Many have questioned the validity of the Church of Jesus Christ of Latter-Day Saints because of the fallibility of it’s leaders. There are some uncomfortable parts in Church history that have caused members to abandon the Church, and many an outsider to assume that the Saints are living in blind faith.
There are sticky points in Church history, culture and doctrine for me too. But my discomfort, when I have turned it over to passionate study and sincere prayer, has increased my faith every single time. This is because my faith isn’t just wishful thinking or filling in the gaps with optimism. My faith is spiritual knowledge gained by experience.
I love that God, in scriptures, has extended challenges such as “Prove me now herewith…”
What does it mean to prove something? It means to have indisputable, replicable evidence gained by experience.
I like how David S. Miller put it: “Faith is more like being faithful to your husband or wife than it is like believing in magic. Fidelity is the key. You may fall in love with someone because of how well they complement your story, but you’ll prove yourself faithful to them only when you care more for the flawed, difficult and unplotted life you end up sharing with them. Faith isn’t the opposite of knowledge. Rather, like love, faith perfects knowledge by practicing fidelity to it.” -Letters to a Young Mormon
Faith has ample room for questions and doubts. In fact, I think those are essential components. In my experience, every doubt has become a blessing. Every question has been a chance to grow closer to God. Every human error has been an opportunity to see God’s hand (I’m pretty sure the Prophet Joseph would agree with me.)
I am, unequivocally, a believer in the restored church. I believe that God the Father and Christ the Son called upon a young, uneducated boy, Joseph Smith, to bring forth the Book of Mormon and re-establish Christ’s ancient church, in preparation for the second coming. And I believe that the current Church is led by true and living prophets. But you’ll never hear me say the oft repeated testimony, “I know the Church is true.”
Why? Because the Church, God’s Kingdom on Earth, is not a glorified, completed, perfected organization. The GOSPEL is true, the Church is not. It’s still growing, still receiving further light and knowledge, and currently being led by prophets who are good good good and inspired men called of God, but still imperfect humans.
So why get baptized? Why give a tithe? Why sacrifice a large portion of time and means? What’s the difference between this Church and any other? What’s the use of organized religion anyhow?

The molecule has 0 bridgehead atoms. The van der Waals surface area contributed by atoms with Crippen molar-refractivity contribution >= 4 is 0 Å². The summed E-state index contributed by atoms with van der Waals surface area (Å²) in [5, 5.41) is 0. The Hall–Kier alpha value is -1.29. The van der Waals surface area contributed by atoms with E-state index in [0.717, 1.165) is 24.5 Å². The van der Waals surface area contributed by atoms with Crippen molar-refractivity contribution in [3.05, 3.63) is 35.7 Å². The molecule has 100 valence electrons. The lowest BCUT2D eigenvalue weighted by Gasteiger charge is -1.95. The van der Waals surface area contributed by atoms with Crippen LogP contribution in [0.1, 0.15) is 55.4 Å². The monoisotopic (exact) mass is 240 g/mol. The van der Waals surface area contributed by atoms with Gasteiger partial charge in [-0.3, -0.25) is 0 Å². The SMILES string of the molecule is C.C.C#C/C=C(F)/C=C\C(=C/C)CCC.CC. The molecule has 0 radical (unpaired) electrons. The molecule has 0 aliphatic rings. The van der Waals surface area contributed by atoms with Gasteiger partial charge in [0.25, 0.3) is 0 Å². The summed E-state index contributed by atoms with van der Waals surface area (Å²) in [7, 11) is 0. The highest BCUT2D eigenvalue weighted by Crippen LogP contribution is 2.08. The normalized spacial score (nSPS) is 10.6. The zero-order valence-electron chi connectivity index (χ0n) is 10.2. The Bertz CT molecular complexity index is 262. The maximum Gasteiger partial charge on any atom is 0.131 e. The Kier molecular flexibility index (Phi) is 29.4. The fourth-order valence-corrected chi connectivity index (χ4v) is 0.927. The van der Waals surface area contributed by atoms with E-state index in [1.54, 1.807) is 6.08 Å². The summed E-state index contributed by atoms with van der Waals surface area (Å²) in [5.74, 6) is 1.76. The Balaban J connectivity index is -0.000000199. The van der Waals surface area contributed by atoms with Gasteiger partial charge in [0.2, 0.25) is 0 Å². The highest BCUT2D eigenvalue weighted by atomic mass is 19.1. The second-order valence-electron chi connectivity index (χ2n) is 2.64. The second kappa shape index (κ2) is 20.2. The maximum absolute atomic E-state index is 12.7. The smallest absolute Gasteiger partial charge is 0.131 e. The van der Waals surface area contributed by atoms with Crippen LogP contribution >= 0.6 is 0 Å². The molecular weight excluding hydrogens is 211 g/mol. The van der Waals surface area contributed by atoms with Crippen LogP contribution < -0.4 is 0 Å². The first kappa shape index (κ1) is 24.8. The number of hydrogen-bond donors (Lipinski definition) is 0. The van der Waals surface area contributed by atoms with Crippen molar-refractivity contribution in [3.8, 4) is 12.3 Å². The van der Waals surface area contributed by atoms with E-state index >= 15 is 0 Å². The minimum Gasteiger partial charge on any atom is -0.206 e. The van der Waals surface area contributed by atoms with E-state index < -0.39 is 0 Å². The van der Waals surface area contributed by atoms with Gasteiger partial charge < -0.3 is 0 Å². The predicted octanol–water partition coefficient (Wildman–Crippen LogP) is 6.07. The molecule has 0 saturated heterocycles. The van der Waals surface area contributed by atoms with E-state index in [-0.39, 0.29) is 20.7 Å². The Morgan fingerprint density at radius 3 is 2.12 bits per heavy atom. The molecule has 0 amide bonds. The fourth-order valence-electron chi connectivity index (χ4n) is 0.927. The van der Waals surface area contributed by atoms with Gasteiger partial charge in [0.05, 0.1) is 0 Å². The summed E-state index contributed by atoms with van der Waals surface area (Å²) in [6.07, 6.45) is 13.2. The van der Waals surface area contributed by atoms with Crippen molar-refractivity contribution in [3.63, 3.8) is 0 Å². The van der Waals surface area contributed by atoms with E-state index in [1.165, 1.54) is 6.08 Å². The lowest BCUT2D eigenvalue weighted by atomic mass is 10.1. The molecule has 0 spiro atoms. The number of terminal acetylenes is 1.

I’ve worked over many years to get answers to those questions for myself. And I’ve received them. I won’t share all those answers now, because it was the process of working for answers that has been the greatest spiritual gift. But one of the outcomes of my effort has been to discover the virtue in fallibility.
God works miracles through the weak and the flawed.
Jonah was a reluctant prophet who never really got it.
Joseph Smith lost the manuscript pages and fell prey to human weakness.
Peter denied Christ 3 times and then went on to be the head of the Church.
God doesn’t call perfect people to the work. He calls the weak.
When I was employed by the Church, members would often say “It must be amazing to work for the Church!” With stars in their eyes they seemed to imagine that angels would come down during PowerPoint presentations and give us clear instructions on how each project should be done. Then, of course, the prophet would meander down the hall and nod his approval.
In reality, a lot of the work wasn’t ecclesiastical. It was corporate. There was a lot of politics and bureaucracy. There were ineffective programs and failed projects. There was even, dare I say it, sexism.
I still believe that the Church, including it’s corporate holdings, are part of God’s Kingdom on Earth. A perfect God is willing to put His name and blessings on our flawed attempts because He is using it to educate us and prepare us. He is proving US by experience. He is refining us as we wrestle to subdue our egos and ambitions as we attempt to do His work “To bring to pass the immortality and eternal life of man”.
We saints may be fallible and flawed. But we have been bound by covenants to an infallible and perfect God, through the blood of an infallible and perfect Savior. And those covenants give us access to the Power of God in the tiny details of life. Miracles. Unbelievable miracles. And even more wonderful, personal growth as we see what He can do with us even in our weakness. All of this He does because of LOVE. Love for us not because of our potential, not because of our productivity, not because of our proven worth. But simply because we are. We are loved IN our fallibility, not in spite of it. A lot of healing comes from that. And with that healing comes the faith and motivation to keep building up His Kingdom.